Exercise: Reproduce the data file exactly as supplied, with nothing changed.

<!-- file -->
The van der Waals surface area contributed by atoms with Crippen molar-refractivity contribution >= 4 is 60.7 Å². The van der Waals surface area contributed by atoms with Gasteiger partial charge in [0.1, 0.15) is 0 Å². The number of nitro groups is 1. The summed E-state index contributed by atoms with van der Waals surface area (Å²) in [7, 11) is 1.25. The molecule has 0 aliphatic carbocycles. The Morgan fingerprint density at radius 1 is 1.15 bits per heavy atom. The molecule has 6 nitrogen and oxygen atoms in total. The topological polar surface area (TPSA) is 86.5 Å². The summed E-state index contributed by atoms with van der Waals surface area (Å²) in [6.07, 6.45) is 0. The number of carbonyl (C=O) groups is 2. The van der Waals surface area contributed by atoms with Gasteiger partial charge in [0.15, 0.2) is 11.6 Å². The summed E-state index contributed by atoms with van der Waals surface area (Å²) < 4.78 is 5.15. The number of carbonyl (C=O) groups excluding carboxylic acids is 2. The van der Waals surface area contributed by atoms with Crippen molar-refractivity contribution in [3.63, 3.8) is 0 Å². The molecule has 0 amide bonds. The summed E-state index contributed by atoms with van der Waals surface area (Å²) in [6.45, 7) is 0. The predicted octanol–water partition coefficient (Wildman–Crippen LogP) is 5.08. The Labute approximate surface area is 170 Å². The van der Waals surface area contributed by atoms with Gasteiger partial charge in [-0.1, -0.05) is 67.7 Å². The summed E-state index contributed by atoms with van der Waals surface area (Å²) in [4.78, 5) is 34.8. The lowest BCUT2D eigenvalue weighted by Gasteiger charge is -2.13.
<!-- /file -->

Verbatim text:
The van der Waals surface area contributed by atoms with Crippen molar-refractivity contribution >= 4 is 60.7 Å². The van der Waals surface area contributed by atoms with Gasteiger partial charge in [0.1, 0.15) is 0 Å². The number of nitro groups is 1. The summed E-state index contributed by atoms with van der Waals surface area (Å²) in [7, 11) is 1.25. The molecule has 0 aliphatic carbocycles. The Morgan fingerprint density at radius 1 is 1.15 bits per heavy atom. The molecule has 6 nitrogen and oxygen atoms in total. The topological polar surface area (TPSA) is 86.5 Å². The summed E-state index contributed by atoms with van der Waals surface area (Å²) in [6.07, 6.45) is 0. The number of carbonyl (C=O) groups is 2. The van der Waals surface area contributed by atoms with Gasteiger partial charge in [0.15, 0.2) is 11.6 Å². The summed E-state index contributed by atoms with van der Waals surface area (Å²) < 4.78 is 5.15. The number of carbonyl (C=O) groups excluding carboxylic acids is 2. The van der Waals surface area contributed by atoms with Crippen molar-refractivity contribution in [3.63, 3.8) is 0 Å². The molecule has 0 amide bonds. The summed E-state index contributed by atoms with van der Waals surface area (Å²) in [6.45, 7) is 0. The predicted octanol–water partition coefficient (Wildman–Crippen LogP) is 5.08. The Labute approximate surface area is 170 Å². The van der Waals surface area contributed by atoms with Gasteiger partial charge in [-0.1, -0.05) is 67.7 Å². The summed E-state index contributed by atoms with van der Waals surface area (Å²) in [4.78, 5) is 34.8. The lowest BCUT2D eigenvalue weighted by Gasteiger charge is -2.13.